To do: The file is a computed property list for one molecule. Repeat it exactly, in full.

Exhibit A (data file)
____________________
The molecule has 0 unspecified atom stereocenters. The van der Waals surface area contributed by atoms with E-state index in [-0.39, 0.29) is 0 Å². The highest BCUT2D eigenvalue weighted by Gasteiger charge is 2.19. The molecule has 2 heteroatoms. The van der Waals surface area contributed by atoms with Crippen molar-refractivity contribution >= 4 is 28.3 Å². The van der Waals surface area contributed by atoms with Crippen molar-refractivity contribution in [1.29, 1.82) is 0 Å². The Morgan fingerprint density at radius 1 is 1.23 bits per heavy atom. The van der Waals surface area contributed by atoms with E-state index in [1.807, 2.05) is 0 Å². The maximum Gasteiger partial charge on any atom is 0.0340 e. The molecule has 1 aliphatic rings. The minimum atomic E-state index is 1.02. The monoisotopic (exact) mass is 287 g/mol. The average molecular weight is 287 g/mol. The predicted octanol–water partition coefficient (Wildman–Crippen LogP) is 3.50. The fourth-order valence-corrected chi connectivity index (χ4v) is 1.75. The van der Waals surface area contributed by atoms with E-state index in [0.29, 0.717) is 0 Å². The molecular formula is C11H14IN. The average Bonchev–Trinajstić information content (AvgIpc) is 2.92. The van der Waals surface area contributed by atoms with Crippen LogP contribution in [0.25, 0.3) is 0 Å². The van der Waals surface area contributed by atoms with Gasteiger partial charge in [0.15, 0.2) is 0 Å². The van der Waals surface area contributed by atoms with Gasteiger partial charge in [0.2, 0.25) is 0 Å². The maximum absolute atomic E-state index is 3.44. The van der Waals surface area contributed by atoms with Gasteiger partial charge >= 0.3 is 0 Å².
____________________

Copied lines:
The molecule has 0 unspecified atom stereocenters. The van der Waals surface area contributed by atoms with E-state index in [-0.39, 0.29) is 0 Å². The highest BCUT2D eigenvalue weighted by Gasteiger charge is 2.19. The molecule has 2 heteroatoms. The van der Waals surface area contributed by atoms with Crippen molar-refractivity contribution >= 4 is 28.3 Å². The van der Waals surface area contributed by atoms with Crippen molar-refractivity contribution in [1.29, 1.82) is 0 Å². The Morgan fingerprint density at radius 1 is 1.23 bits per heavy atom. The van der Waals surface area contributed by atoms with E-state index in [1.807, 2.05) is 0 Å². The maximum Gasteiger partial charge on any atom is 0.0340 e. The molecule has 1 aliphatic rings. The minimum atomic E-state index is 1.02. The monoisotopic (exact) mass is 287 g/mol. The average molecular weight is 287 g/mol. The predicted octanol–water partition coefficient (Wildman–Crippen LogP) is 3.50. The fourth-order valence-corrected chi connectivity index (χ4v) is 1.75. The van der Waals surface area contributed by atoms with E-state index in [0.29, 0.717) is 0 Å². The molecular formula is C11H14IN. The average Bonchev–Trinajstić information content (AvgIpc) is 2.92. The van der Waals surface area contributed by atoms with Crippen LogP contribution in [0.25, 0.3) is 0 Å². The van der Waals surface area contributed by atoms with Gasteiger partial charge in [0.15, 0.2) is 0 Å². The van der Waals surface area contributed by atoms with Gasteiger partial charge in [0.2, 0.25) is 0 Å². The maximum absolute atomic E-state index is 3.44. The van der Waals surface area contributed by atoms with Gasteiger partial charge >= 0.3 is 0 Å².